https://www.facebook.com/hijodelatormenta/
http://hijodelatormenta.bandcamp.com/

Hijo de la Tormenta, En Vivo en Buenos Aires (2015)

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On the Radar: Hijo de la Tormenta, Hijo de la Tormenta

Posted in On the Radar on September 23rd, 2014 by JJ Koczan

hijo de la tormenta

With their self-released, self-titled full-length debut, Argentinian three-piece Hijo de la Tormenta embark on what they like to call “forest psychedelia,” or “psicodelia del monte” (“mountain psychedelia”). I think the latter might be a more apt desciptor for the Córdoba unit’s sound itself, which balances gracefully wandering passages with dense tonal largesse — big riffs and open spaces brought to bear with a patient sensibility that impresses all the more considering Hijo del la Tormenta‘s Hijo de la Tormenta arrives preceded only by a 2012 EP, Simple 5/12. There isn’t as much a feeling either of foreboding or nature worship that “forest” brings to mind in a musical context, but frankly, wherever Hijo de la Tormenta are spending their time outside, in the forest, the mountains, both or neither, it’s clearly working for them. Their first full-length is engaging and immersive, creating a rich flow early on and running a wide scope in their largely-instrumental material that one gets the sense is only going to get wider as time goes on. Nor do they forget to kick a bit of ass, as songs like “Alienación” and second cut “Dilusiva” showcase.

The latter is about as straightforward and immediate as the trio of guitarist/vocalist Juan Cruz Ledesma, bassist Guido di Carlo and drummer Santi Ludueña get, but even their jammiest and most meandering stretches — a song like nine-minute opener “Viaje de Ida/Viaje de Vuelta” (reportedly based on a poem by Roberto Bolaño) or the two-parter hijo de la tormenta self-titled“Desde la Espesura,” which sandwiches “Dilusiva” on the other side — retain a feeling of motion. A big part of that stems from the fervency of their grooving in a song like “Alienación,” the opening sample of which jars a bit but not enough to really be a misstep, each successive track on Hijo de la Tormenta drawing the listener further into the linear course of the album as a whole. “Desde la Espesura (Lado A)” and “Desde la Espesura (Lado B)” both do an excellent job of that, departing from some of “Viaje de Ida/Viaje de Vuelta”‘s bigger sound to a more hypnotic vibe, and though it has a build, “Sierras del Paiman” continues in this fashion en route to the return to longer-form songwriting on “Alienación,” lead guitar dominating the mix in the second half for an extended, bluesy solo that pushes the song into highlight territory, a rumbling fuzz remaining after the rest of the elements seem to recede.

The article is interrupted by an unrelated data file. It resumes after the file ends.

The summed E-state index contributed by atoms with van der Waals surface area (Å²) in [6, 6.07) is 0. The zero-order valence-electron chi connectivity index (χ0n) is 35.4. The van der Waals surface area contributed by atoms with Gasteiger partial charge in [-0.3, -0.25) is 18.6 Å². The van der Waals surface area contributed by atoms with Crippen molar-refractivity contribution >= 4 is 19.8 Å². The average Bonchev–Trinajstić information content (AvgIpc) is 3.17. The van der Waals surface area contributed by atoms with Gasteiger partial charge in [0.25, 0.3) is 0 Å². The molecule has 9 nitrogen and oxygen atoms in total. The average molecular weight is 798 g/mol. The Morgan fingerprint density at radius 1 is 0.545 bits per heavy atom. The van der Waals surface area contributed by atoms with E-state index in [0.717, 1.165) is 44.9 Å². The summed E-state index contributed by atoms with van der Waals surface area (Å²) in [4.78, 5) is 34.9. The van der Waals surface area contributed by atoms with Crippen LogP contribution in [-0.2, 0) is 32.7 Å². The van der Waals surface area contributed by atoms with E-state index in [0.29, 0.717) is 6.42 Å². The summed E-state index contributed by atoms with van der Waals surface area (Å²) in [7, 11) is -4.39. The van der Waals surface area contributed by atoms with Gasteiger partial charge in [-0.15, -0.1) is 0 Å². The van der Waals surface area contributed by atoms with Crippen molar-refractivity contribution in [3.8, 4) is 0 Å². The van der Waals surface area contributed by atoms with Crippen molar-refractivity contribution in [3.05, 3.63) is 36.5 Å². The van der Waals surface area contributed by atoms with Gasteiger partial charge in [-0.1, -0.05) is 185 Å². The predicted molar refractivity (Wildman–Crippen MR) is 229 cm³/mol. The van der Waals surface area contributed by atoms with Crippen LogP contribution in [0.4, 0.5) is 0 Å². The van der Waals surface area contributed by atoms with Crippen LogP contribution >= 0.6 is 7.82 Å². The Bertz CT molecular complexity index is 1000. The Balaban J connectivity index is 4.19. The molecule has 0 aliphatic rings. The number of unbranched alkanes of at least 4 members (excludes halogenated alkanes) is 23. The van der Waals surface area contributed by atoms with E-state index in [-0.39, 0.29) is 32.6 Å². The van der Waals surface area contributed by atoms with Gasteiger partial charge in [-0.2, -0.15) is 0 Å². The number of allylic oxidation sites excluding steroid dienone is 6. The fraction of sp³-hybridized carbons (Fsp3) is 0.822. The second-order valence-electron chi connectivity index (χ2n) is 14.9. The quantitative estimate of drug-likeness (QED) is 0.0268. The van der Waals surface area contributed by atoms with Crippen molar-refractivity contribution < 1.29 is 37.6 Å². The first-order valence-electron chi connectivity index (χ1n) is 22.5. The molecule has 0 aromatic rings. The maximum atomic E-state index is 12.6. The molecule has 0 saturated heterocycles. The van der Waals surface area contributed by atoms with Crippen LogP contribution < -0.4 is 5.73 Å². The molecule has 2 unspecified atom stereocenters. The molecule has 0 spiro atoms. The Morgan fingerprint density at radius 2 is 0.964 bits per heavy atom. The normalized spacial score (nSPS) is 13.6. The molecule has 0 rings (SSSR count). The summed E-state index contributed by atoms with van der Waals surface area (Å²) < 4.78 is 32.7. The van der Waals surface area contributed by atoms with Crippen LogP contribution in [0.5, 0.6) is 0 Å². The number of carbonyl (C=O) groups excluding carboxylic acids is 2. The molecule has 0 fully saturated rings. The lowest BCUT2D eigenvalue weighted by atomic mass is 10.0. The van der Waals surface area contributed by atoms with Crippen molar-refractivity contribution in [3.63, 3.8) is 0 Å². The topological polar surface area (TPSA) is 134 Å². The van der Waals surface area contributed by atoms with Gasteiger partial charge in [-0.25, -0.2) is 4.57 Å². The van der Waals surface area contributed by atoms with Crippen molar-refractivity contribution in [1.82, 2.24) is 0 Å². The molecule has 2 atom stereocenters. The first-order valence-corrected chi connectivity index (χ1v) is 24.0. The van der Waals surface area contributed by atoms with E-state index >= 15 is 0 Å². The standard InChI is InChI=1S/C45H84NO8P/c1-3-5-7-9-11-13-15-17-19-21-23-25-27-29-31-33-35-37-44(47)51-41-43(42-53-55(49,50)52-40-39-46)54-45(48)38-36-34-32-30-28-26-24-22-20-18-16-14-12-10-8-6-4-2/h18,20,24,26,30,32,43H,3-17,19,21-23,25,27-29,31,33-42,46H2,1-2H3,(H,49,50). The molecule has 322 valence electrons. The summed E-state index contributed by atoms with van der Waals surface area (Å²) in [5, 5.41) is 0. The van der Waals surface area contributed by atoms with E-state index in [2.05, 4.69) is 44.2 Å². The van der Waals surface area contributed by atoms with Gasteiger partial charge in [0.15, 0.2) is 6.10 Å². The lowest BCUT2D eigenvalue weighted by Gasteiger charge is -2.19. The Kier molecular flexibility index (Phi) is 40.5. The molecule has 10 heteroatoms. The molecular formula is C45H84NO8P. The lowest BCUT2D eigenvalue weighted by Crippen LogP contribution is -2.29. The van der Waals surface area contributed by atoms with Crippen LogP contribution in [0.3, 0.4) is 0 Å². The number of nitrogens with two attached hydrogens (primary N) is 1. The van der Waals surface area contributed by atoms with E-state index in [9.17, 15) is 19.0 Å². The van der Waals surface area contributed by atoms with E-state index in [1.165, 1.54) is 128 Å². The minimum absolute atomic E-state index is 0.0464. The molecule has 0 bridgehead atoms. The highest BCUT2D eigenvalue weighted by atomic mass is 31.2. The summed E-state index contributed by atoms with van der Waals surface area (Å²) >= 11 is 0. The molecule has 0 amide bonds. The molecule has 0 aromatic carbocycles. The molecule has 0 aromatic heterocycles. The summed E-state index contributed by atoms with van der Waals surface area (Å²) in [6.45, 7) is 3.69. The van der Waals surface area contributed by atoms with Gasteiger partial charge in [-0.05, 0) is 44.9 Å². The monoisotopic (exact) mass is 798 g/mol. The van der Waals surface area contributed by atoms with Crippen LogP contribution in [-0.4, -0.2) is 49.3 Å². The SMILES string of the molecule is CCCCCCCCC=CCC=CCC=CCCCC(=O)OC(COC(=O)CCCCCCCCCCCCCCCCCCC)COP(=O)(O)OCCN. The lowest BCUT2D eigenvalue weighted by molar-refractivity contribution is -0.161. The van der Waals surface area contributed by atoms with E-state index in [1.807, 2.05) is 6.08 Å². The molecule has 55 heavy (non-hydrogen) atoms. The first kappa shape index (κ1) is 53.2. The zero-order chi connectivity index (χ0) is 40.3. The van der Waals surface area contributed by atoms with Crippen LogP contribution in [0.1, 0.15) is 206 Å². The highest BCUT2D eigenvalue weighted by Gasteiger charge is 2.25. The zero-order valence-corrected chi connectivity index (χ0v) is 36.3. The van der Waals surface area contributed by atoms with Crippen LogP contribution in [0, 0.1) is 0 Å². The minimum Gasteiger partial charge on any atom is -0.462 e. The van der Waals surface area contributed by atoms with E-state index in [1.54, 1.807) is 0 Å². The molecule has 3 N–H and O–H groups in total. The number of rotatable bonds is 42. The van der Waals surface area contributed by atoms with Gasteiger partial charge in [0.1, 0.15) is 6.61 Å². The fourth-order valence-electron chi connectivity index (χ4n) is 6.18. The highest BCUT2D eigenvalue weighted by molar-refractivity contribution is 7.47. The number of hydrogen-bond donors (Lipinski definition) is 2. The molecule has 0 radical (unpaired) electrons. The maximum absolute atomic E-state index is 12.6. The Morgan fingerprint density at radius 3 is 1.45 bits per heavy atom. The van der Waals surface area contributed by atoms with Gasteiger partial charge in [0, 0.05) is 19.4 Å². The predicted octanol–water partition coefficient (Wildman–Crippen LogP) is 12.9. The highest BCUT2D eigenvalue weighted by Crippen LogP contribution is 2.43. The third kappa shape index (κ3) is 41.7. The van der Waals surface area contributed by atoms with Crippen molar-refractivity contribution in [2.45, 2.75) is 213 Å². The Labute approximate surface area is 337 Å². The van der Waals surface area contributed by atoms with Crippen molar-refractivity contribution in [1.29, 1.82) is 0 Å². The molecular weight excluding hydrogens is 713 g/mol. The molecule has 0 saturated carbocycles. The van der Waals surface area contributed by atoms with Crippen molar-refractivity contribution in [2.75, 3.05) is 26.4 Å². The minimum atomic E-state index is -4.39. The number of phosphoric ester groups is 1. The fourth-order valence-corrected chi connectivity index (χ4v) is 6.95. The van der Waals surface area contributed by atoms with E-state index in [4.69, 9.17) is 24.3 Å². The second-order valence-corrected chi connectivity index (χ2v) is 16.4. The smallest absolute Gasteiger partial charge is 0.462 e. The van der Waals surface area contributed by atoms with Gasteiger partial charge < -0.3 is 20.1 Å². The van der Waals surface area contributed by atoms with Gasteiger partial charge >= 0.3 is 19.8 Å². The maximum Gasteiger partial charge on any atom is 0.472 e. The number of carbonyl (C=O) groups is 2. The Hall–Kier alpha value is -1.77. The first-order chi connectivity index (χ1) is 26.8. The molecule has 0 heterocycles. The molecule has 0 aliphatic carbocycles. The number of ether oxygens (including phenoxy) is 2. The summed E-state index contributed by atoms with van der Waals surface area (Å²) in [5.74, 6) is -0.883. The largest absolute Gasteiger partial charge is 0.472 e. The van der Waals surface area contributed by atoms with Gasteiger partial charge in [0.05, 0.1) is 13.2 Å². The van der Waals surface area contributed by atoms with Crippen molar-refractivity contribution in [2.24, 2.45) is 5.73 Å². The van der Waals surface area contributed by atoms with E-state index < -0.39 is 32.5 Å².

“Alienación” is paired with “Desalienación,” which opens with Hijo de la Tormenta‘s most forceful riffing since “Dilusiva” and shifts fluidly into a slower, more subdued bass-led groove. That, in turn, progresses smoothly into jazzy snare work, airy guitar strums — offset, of course, by dense fuzz — and late-arriving vocals providing the album’s most singularly Los Natasian moment. That band’s Gonzalo Villagra mastered, and the bulk of Hijo de la Tormenta‘s sound is less Natas-derived than many I’ve encountered in Argentina’s well-populated heavy scene, but it’s also worth noting that the band’s moniker was used as the opening line of the title-track lyrics to Los Natas‘ 2006 album, El Hombre Montaña. Still, the simple fact that Hijo de la Tormenta would position themselves in a heavy rock landscape other than the desert speaks to a burgeoning drive toward individualism, and as they finish out with the psychedelic “Postales del Fin del Mundo” with a heady jam topped by ethereal layers of guest vocals from Laura Dalmasso it seems less like they’ve shown their complete range on what’s nonetheless a cohesive and engaging first long-player. As they continue to refine their sound, expect the geography likewise to come more into focus.

Hijo de la Tormenta, Hijo de la Tormenta (2014)

Hijo de la Tormenta on Thee Facebooks

Hijo de la Tormenta on Bandcamp